Submitted by the San Joaquin Valley Air Pollution Control District
Air quality challenges in the San Joaquin Valley are unmatched by any other region in the nation. Due to its unique geography, topography, and meteorology, the responsibility faced by the San Joaquin Valley to meet federal health-based air quality standards is a daunting one.
Since 1992, the San Joaquin Valley Air Pollution Control District has implemented a variety of the most ambitious air pollution control strategies in the nation. A wide-range of measures, including strict regulations, public education and outreach, and robust incentive programs to deploy clean-air technologies have resulted in significant reductions in particulate matter emissions and ground-level ozone.
Despite many air quality improvements, disadvantaged communities in the San Joaquin Valley still suffer the burden of disproportionate levels of air pollution when compared to other communities throughout the state.
In 2017, the California legislature passed Assembly Bill (AB) 617, a statewide effort to monitor and reduce air pollution and improve public health in disadvantaged communities through new community-focused and community-driven actions. In 2018, the City of Shafter was selected as one of ten communities in California most in need of assistance to improve health and air quality in the first year of AB 617 implementation. Subsequently, a community steering committee (CSC) was formed in Shafter and comprised of community residents, businesses, environmental advocates and local government. The CSC has worked closely with the District and the California Air Resources Board (CARB) to determine where resources for air quality improvement are needed most and develop a corresponding Community Emissions Reduction Program (CERP) that outlines measures for increased incentives, enforcement and public outreach to achieve emissions reductions in Shafter.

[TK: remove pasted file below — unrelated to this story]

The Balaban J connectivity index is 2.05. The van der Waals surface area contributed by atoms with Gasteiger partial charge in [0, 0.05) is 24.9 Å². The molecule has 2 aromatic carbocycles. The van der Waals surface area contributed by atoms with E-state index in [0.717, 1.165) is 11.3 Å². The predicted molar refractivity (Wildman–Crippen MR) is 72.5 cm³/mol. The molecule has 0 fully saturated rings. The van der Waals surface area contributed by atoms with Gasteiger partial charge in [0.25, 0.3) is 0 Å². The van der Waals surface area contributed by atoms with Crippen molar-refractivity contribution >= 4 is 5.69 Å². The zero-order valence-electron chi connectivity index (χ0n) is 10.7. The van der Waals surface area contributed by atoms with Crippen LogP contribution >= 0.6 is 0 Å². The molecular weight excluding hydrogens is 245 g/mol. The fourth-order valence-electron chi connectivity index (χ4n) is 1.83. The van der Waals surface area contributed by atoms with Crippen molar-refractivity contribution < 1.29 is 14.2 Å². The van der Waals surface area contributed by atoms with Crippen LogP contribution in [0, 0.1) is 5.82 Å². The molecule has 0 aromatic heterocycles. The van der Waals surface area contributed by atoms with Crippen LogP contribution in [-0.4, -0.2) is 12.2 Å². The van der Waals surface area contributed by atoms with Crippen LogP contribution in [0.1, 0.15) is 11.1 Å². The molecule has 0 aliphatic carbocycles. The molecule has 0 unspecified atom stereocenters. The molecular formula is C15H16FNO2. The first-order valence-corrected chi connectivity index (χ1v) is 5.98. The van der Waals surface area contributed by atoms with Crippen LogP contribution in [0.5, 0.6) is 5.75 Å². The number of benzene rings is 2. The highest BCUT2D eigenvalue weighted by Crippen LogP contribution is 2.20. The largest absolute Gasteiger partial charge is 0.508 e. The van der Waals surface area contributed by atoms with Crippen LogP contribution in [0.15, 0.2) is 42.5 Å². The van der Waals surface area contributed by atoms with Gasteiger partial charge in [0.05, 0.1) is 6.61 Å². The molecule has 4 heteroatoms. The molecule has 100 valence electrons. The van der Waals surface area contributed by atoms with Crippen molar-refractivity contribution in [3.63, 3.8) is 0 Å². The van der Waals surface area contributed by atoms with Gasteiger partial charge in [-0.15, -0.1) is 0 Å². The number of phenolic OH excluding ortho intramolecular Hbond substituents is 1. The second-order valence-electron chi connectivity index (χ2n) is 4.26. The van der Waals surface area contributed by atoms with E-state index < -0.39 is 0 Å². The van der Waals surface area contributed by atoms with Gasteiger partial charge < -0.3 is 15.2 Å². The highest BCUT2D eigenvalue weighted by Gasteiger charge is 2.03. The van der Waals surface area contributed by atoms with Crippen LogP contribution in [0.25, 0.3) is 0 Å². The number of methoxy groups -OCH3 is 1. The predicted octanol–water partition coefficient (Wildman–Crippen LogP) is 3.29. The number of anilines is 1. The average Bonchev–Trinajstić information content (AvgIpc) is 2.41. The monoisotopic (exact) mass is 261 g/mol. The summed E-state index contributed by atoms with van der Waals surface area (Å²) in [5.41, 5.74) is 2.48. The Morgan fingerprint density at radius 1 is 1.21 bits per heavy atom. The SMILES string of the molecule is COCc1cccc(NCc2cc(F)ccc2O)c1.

Among these measures are increased incentive dollars for agricultural operators in and near the city to replace higher-polluting equipment with new, cleaner technology, further reducing emissions from combustion, open burning, and other activities that generate particulate matter in the form of dust and smoke.
The District invites San Joaquin Valley farmers, especially those in and near the city of Shafter, to apply for the following programs:
Tractor Replacement Program
Provides incentive funds for the replacement of in-use, off-road mobile equipment, engaged in agricultural operations with Tier 0, 1 & 2 engines, for new, cleaner equipment with Tier 4 engines. Guidelines and application materials are available here: http://valleyair.org/grants/tractorreplacement.htm.
Low-Dust Nut Harvester Replacement Program
The harvesting of almonds and walnuts can create large dust plumes, which impact neighboring residents. The District has been working closely with the agricultural community to evaluate new low-dust technology nut harvesters.
Assistance is now available for the replacement of older, conventional harvesters with new, low-dust technology that reduces emissions by at least 40% from previous harvesters. Guidelines and application materials are available here: http://valleyair.org/grants/low-dust-nut-harvester.htm.
Alternative to Open Ag Burning Incentive Program
Provides as much as $600 per acre for a maximum of $60,000, to chip or shred agricultural material and apply it back onto the land or into the soil. The practice of applying the material back into the soil as an amendment improves soil quality and fertility. Guidelines and application materials are available here: http://valleyair.org/grants/alt-ag-burning.htm.
Ag Pump Replacement Program
Provides incentives for engine replacement or repower of agricultural irrigation pumps with as much as 85 percent of the replacement cost when replacing diesel or natural gas pumps with cleaner technology, such as new, cleaner diesel engines or electric motors. Guidelines and application materials are available at http://valleyair.org/grants/agpump.htm.
For further information on these and other grants available from the San Joaquin Valley Air Pollution Control District, visit www.valleyair.org/grants, or call 559-230-5800.